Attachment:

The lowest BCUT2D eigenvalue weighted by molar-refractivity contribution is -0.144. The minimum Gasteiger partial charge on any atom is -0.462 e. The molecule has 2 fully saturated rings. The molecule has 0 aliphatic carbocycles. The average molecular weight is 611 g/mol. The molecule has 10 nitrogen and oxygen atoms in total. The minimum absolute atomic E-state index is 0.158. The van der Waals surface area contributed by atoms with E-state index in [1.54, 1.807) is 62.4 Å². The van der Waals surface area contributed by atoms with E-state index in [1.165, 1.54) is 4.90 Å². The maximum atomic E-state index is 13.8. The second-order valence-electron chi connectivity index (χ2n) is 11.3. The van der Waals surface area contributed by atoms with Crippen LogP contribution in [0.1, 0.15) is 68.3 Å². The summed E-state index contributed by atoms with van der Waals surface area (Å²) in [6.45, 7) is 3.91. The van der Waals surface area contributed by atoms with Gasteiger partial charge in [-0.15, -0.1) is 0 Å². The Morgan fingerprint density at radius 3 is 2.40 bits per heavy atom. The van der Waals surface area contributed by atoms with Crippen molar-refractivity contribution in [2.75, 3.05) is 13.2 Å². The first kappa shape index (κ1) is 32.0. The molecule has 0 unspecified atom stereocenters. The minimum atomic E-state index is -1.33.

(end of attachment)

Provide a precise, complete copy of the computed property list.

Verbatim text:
The lowest BCUT2D eigenvalue weighted by molar-refractivity contribution is -0.144. The minimum Gasteiger partial charge on any atom is -0.462 e. The molecule has 2 fully saturated rings. The molecule has 0 aliphatic carbocycles. The average molecular weight is 611 g/mol. The molecule has 10 nitrogen and oxygen atoms in total. The minimum absolute atomic E-state index is 0.158. The van der Waals surface area contributed by atoms with E-state index in [1.54, 1.807) is 62.4 Å². The van der Waals surface area contributed by atoms with E-state index in [1.165, 1.54) is 4.90 Å². The maximum atomic E-state index is 13.8. The second-order valence-electron chi connectivity index (χ2n) is 11.3. The van der Waals surface area contributed by atoms with Crippen LogP contribution in [0.1, 0.15) is 68.3 Å². The summed E-state index contributed by atoms with van der Waals surface area (Å²) in [6.45, 7) is 3.91. The van der Waals surface area contributed by atoms with Gasteiger partial charge in [-0.15, -0.1) is 0 Å². The Morgan fingerprint density at radius 3 is 2.40 bits per heavy atom. The van der Waals surface area contributed by atoms with Crippen molar-refractivity contribution in [2.75, 3.05) is 13.2 Å². The first kappa shape index (κ1) is 32.0. The molecule has 0 unspecified atom stereocenters. The minimum atomic E-state index is -1.33.